- October 31, 2022
- Posted by: Amos Ekow Coffie
- Category: Economics
In a half-hour address broadcasted on Sunday, Ghanaian president Nana Akufo-Addo, addressed the nation to explain the raft of measures his government will be taking to see its way out of financial turmoil, including measures to support domestic production.
Among these measures, Nana Akufo-Addo announced a 30% cut in budgeted discretionary expenditures and salaries of the President, Vice President, Ministers, Deputy Ministers, and political office holders.
“We are in a crisis, I do not exaggerate when I say so. I cannot find an example in history when so many evil forces have come together at the same time.
“But, as we have shown in other circumstances, we shall turn this crisis into an opportunity to resolve not just the short-term, urgent problems, but the long-term structural problems that continue to bedevil our economy,” expressed the Ghanaian leader.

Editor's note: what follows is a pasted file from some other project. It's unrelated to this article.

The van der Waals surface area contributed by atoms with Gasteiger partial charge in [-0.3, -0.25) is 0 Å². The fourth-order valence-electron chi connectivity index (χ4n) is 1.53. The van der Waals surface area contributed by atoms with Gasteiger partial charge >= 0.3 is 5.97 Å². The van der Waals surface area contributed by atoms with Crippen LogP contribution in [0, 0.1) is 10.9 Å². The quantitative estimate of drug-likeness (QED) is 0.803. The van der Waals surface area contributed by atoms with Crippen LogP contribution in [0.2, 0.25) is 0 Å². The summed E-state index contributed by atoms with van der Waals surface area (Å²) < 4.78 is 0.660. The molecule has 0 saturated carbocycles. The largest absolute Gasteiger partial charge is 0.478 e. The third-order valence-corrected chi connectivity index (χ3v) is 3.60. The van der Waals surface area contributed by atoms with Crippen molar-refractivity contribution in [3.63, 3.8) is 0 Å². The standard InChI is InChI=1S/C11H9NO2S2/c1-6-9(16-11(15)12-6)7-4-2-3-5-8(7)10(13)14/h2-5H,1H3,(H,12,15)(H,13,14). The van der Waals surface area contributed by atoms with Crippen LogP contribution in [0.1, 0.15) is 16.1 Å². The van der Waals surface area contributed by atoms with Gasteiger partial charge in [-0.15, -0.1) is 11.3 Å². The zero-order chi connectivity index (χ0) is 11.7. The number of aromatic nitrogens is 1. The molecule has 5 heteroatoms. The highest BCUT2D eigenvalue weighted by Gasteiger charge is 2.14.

The rise of the Covid-19 pandemic ushered in an era of disillusionment. Growth slowed and money borrowed in the markets became increasingly high in price.
These difficulties were exacerbated by the impact of the Russian-Ukrainian conflict on food and energy prices worldwide. Inflation in the country is rising to over 37%, while the currency is depreciating at an unforeseen pace: Since the beginning of the year, the cedi has lost over 40% against the dollar.
Most importantly, debt, the Achilles heel of the Ghanaian economy, has soared. It now accounts for nearly 80 % of the country’s gross domestic product.
An insurmountable burden has compelled the Accra government to break with its three-year strike from demanding aid from the IMF.
This is the 17th request to the IMF for a new aid plan since the country’s independence in 1957, a hard pill to swallow for the African giant.
“We have gone to the (International Monetary) Fund to repair, in the short term, our public finances, and restore our balance of payments, whilst we continue to work on the medium to long-term structural changes that are at the heart of our goal of constructing a resilient, robust Ghanaian economy and building a Ghana beyond aid.”